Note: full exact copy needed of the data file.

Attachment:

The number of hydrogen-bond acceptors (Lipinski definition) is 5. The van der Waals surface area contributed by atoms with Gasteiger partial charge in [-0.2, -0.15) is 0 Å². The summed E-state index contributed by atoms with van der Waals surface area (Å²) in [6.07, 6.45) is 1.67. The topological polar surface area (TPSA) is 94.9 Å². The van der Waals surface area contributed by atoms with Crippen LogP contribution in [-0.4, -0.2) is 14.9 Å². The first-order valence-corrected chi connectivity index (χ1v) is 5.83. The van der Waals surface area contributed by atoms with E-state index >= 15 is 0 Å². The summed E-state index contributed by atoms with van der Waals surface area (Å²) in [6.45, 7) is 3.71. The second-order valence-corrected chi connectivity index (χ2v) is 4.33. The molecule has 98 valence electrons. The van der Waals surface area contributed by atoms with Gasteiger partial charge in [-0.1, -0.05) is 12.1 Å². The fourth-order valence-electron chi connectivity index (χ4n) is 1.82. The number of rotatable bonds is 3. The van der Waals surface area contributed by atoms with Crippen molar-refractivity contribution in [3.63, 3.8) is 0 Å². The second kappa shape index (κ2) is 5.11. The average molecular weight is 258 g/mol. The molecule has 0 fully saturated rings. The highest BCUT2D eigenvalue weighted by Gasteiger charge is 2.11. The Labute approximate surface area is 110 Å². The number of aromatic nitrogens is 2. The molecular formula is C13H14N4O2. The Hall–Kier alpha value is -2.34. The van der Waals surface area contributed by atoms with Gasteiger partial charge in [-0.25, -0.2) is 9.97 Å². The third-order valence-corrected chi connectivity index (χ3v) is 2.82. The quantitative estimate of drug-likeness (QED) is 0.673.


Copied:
The number of hydrogen-bond acceptors (Lipinski definition) is 5. The van der Waals surface area contributed by atoms with Gasteiger partial charge in [-0.2, -0.15) is 0 Å². The summed E-state index contributed by atoms with van der Waals surface area (Å²) in [6.07, 6.45) is 1.67. The topological polar surface area (TPSA) is 94.9 Å². The van der Waals surface area contributed by atoms with Crippen LogP contribution in [-0.4, -0.2) is 14.9 Å². The first-order valence-corrected chi connectivity index (χ1v) is 5.83. The van der Waals surface area contributed by atoms with E-state index >= 15 is 0 Å². The summed E-state index contributed by atoms with van der Waals surface area (Å²) in [6.45, 7) is 3.71. The second-order valence-corrected chi connectivity index (χ2v) is 4.33. The molecule has 98 valence electrons. The van der Waals surface area contributed by atoms with Gasteiger partial charge in [-0.1, -0.05) is 12.1 Å². The fourth-order valence-electron chi connectivity index (χ4n) is 1.82. The number of rotatable bonds is 3. The van der Waals surface area contributed by atoms with Crippen molar-refractivity contribution in [3.63, 3.8) is 0 Å². The second kappa shape index (κ2) is 5.11. The average molecular weight is 258 g/mol. The molecule has 0 fully saturated rings. The highest BCUT2D eigenvalue weighted by Gasteiger charge is 2.11. The Labute approximate surface area is 110 Å². The number of aromatic nitrogens is 2. The molecular formula is C13H14N4O2. The Hall–Kier alpha value is -2.34. The van der Waals surface area contributed by atoms with Gasteiger partial charge in [-0.25, -0.2) is 9.97 Å². The third-order valence-corrected chi connectivity index (χ3v) is 2.82. The quantitative estimate of drug-likeness (QED) is 0.673.